The same issues exist from a technology perspective.  It is essential to have good and accurate digital information to assist with decision making at both operational and strategic levels.  This is in relation to things such as workforce data and patient-specific information (e.g. acuity/early warning systems).  Also, the lack of standardised systems and integration across clinical information systems are possible/probable inhibitors to patient safety, ensuring/assuring seamless patient care and overall efficiency and effectiveness.  Therefore, the more these can be standardised and connected, the easier this will become.

Other similarities I discovered were the same desire to ‘automate’ patient clinical assessments and acuity, such as patient vital signs monitoring, and to link this to workforce and cost data.   This includes the need for improved (electronic) audit information and greater overall assurance relating to the quality of patient care.  With year-on-year increases in non-elective patient numbers visiting emergency departments and the subsequent increases in hospital admissions as a consequence, particularly with elderly/frail people, the challenges get ever harder and more complex to resolve.  These are no different from those in the UK.

None of this can be achieved without access to accurate and timely information.  I would assess that the UK, and most specifically, the NHS, is probably 5+ years ahead in terms of its use of technology to be able to provide assurance that nursing workforce is deployed efficiently and wards are staffed safely. What I realised through discussions with chief nurses and workforce managers in Australia is that they would get so much benefit from being able to access the sorts of information that I have been fortunate to do with utilising Allocate’s Optima product suite.  I saw such massive potential for hospitals to be able to do this much faster than we did, also.

For example, the ability to understand nursing and midwifery staffing profiles in real-time (i.e. paperless) at the touch of a button at an individual or aggregated level is something that I believe executive chief nurses cannot and should not be without.  These have been invaluable to me in helping me to do my job.  Whist I absolutely understand the question of affordability of these solutions and the challenge of what is often seen as just having new software or nice to have, my response is, “how can you not afford it?”.   In my experience, the solution pays for itself by being able to better track and manage staffing numbers and skill mix, manage excess hours, manage annual leave and unavailability, manage their training and skills base and, also, reduce variable pay.  Electronic rostering systems are no longer a luxury, they are a necessity.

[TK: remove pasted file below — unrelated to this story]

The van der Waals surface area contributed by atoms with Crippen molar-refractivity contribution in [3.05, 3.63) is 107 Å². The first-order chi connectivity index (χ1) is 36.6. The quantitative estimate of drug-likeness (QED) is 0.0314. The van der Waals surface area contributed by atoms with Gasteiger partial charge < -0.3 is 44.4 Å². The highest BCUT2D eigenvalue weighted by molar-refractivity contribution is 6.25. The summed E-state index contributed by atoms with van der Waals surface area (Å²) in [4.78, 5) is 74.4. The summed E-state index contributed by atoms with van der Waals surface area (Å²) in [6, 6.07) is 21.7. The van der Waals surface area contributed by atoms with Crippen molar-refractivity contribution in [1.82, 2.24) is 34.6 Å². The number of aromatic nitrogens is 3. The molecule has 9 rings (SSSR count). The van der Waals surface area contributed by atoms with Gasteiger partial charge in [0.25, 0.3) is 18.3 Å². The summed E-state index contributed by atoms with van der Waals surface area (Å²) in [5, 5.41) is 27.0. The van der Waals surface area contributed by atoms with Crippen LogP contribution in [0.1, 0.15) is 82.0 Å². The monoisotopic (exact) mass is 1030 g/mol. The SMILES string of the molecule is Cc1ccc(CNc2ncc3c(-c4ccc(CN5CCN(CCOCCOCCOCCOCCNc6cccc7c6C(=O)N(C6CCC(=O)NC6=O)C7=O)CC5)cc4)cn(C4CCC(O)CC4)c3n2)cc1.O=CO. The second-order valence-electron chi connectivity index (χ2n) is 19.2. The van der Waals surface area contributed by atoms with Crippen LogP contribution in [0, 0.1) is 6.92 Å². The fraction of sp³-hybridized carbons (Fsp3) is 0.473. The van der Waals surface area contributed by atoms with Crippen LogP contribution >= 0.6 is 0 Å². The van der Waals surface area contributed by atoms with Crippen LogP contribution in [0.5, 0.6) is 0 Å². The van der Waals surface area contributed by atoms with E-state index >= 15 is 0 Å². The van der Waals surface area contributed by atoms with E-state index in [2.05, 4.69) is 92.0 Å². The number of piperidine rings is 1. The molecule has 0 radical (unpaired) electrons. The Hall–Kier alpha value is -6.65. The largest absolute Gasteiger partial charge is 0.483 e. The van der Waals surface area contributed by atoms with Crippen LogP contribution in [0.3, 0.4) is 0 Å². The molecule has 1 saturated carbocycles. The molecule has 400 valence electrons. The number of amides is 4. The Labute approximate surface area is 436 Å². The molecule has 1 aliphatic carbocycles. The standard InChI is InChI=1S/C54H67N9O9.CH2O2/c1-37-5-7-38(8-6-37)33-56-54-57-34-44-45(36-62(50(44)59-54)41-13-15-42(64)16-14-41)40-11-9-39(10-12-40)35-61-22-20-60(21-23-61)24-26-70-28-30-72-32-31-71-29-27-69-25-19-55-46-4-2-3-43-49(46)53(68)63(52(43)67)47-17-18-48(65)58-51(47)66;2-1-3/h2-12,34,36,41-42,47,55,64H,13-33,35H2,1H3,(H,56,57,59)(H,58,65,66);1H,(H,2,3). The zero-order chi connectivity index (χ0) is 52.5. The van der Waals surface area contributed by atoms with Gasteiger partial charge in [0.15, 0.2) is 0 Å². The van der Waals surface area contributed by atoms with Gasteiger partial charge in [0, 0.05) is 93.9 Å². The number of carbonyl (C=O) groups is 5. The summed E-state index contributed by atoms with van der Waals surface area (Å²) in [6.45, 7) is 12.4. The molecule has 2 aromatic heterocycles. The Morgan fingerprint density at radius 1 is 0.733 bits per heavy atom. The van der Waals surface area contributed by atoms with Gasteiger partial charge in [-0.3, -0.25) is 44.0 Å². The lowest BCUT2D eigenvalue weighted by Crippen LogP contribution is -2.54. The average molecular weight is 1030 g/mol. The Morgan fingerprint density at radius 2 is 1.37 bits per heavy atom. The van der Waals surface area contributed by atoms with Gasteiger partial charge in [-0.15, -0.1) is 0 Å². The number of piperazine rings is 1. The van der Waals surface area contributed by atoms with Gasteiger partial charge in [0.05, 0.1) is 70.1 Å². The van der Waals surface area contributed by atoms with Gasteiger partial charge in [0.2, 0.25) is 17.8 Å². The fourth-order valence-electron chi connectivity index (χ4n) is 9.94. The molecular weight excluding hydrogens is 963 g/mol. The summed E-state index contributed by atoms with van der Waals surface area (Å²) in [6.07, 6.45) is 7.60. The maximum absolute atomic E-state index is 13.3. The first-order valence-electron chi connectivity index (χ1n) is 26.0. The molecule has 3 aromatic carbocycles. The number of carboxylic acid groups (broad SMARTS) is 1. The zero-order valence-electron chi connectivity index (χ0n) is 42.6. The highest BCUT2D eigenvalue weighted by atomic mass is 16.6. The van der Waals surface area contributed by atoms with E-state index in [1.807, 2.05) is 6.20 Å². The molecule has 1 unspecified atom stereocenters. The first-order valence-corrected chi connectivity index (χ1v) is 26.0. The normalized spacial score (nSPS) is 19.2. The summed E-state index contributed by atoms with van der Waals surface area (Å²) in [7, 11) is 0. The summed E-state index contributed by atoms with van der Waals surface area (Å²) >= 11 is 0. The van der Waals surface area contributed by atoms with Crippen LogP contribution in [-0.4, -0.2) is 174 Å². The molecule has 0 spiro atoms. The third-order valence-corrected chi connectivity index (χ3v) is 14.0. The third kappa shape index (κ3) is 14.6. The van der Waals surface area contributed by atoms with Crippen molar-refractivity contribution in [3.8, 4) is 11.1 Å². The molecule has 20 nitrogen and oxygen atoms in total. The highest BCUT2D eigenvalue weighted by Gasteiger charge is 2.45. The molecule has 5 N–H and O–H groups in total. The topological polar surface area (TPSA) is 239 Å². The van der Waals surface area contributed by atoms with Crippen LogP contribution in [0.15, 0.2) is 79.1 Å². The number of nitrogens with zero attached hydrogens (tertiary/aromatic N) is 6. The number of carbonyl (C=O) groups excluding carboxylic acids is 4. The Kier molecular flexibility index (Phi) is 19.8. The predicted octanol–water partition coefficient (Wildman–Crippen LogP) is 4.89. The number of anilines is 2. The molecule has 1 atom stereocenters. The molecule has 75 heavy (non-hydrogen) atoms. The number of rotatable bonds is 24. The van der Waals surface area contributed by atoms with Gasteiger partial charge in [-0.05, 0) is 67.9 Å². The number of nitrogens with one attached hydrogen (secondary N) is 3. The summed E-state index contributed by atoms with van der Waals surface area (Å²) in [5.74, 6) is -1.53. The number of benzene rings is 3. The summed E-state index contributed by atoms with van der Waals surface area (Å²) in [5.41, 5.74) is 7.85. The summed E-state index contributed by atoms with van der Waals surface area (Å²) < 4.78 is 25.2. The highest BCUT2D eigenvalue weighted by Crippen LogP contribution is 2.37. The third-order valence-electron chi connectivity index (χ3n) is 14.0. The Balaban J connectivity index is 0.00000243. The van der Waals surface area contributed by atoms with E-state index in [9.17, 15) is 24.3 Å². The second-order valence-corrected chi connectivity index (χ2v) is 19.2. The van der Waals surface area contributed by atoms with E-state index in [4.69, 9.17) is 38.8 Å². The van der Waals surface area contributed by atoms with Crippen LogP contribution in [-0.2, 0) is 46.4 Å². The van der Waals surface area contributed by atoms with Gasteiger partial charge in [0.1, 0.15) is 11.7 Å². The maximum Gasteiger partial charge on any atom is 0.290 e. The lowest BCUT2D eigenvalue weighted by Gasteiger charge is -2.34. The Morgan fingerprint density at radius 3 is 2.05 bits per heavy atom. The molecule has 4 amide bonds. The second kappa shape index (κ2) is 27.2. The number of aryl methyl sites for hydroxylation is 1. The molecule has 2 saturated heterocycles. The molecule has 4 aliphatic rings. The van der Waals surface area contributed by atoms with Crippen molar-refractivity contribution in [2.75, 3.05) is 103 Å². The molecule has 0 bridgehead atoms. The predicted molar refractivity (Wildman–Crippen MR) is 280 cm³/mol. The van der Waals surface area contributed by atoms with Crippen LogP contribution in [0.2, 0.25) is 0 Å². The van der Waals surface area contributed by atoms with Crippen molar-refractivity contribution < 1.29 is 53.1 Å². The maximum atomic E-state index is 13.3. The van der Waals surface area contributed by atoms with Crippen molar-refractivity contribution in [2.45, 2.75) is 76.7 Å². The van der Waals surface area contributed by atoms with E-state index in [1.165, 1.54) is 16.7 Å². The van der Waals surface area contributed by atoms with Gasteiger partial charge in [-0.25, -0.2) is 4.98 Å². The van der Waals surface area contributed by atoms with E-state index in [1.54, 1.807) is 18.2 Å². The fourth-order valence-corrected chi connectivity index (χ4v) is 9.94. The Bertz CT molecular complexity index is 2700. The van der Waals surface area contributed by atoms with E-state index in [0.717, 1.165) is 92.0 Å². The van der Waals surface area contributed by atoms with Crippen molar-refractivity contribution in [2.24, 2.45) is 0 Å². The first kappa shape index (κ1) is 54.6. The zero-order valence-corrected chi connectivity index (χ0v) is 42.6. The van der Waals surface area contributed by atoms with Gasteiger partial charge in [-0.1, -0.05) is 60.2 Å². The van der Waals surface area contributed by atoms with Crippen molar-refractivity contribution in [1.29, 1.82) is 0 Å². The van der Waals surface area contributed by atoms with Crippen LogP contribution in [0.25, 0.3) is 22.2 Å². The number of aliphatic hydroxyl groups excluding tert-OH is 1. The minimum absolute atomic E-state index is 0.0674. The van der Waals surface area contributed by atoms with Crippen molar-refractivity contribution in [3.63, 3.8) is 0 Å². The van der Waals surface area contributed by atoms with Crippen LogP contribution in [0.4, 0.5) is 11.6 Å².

The impact of technology and workforce solutions

I have become a massive convert and supporter of e-rostering and its supporting benefits.  I have gone from not believing in them initially to now realising that, as an executive chief nurse, I could honestly not have managed or done my job properly across a large acute hospital without having the right solutions at my disposal that this suite of products provides.

I’ve seen first-hand that the UK and Australia face very similar problems with their healthcare systems and workforce.  We are not massively different and we are challenged with the same issues and pressures.  However, I realised these are exciting times for Australia with the new suite of Allocate Optima products becoming available to them.  If healthcare organisations can learn how to use and get the most out of their rostering software and supporting management information systems, there is huge benefit that can be derived for patients, staff and the wider organisation.

To here more about Allocate Optima product suite please get in touch.